While immigrants in some areas such as San Francisco might find themselves in a better position of political advocacy and socioeconomic support, others might find themselves quite stretched, if they have any immigrant non-profits at all. This article here talks about how an influx in families crossing the border has stretched both the time and resources of the Border Patrol and an El Paso non-profit called the Annunciation House. These organizations are in place to promote the interests of immigrants, sometimes socioeconomically and others of course politically as the readings highlight, but how must they handle a situation like this when the demand for their services increases past their capacity? Are organizations like this obligated to form in areas such as Greenville with little desire for immigrant integration? These organizations are already acting in a humanitarian fashion to help immigrants, but how should they decide between prioritizing political advocacy versus the basic needs of immigrants if they are stretched financially?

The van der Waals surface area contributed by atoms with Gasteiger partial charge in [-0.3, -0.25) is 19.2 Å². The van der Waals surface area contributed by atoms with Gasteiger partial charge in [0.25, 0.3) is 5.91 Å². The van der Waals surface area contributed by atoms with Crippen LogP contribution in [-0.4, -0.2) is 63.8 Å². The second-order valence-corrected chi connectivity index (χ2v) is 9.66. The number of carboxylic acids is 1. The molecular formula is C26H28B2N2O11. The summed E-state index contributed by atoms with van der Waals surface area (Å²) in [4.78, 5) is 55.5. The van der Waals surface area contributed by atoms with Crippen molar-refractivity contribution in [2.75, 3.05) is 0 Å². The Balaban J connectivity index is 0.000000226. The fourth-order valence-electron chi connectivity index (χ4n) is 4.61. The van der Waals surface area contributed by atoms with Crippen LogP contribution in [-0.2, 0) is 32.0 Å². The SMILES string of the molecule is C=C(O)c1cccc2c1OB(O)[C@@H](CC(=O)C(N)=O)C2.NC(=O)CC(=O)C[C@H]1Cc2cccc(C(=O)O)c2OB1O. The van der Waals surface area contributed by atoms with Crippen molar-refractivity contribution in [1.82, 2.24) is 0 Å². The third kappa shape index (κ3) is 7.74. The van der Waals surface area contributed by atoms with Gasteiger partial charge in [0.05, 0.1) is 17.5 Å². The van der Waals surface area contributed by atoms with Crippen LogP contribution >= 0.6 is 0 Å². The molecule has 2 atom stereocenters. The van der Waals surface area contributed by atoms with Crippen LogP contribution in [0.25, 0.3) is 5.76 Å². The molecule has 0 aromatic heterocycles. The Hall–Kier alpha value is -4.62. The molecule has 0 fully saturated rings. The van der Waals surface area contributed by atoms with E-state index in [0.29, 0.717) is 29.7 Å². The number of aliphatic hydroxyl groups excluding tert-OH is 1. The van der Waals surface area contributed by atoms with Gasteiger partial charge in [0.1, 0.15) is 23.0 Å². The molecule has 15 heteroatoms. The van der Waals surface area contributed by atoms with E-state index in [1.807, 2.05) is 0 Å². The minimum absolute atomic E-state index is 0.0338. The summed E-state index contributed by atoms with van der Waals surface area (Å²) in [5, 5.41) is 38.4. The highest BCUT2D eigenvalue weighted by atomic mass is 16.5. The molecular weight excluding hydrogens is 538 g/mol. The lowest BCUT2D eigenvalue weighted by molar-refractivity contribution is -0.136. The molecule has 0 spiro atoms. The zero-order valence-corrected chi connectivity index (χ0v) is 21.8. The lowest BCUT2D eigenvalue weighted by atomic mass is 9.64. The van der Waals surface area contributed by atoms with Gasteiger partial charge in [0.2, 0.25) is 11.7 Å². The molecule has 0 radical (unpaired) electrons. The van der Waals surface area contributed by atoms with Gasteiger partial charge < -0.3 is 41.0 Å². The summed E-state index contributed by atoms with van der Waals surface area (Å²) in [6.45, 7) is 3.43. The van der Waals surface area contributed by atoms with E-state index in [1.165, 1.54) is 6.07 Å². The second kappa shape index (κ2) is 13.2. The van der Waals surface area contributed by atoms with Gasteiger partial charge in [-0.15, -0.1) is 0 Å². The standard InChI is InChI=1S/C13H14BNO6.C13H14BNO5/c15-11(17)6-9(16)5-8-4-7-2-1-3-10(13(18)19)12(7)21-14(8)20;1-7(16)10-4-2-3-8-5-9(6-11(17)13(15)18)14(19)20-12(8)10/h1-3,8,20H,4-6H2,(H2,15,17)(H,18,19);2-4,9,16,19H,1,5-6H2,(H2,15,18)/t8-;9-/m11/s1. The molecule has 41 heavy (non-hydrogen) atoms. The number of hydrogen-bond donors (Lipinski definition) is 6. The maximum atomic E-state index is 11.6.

Andersen (2008) and de Graauw (2018) both discuss the impacts and influence of interest groups on the civic life of immigrants. In her six-city study, Andersen focuses on the ways in which local organizations help connect immigrant groups to local politics and mobilize their constituents to advance certain issues; furthermore, the voluntary sector often fills in the gaps that political parties no longer choose to do. Similarly, de Graauw analyzes how 501(c)(3) nonprofits are increasingly providing a multitude of social services to immigrants and the political representation and incorporation of immigrants into society. Both authors examine local groups working to advance a pro-immigrant agenda, but there lies an interesting point: who opposes them?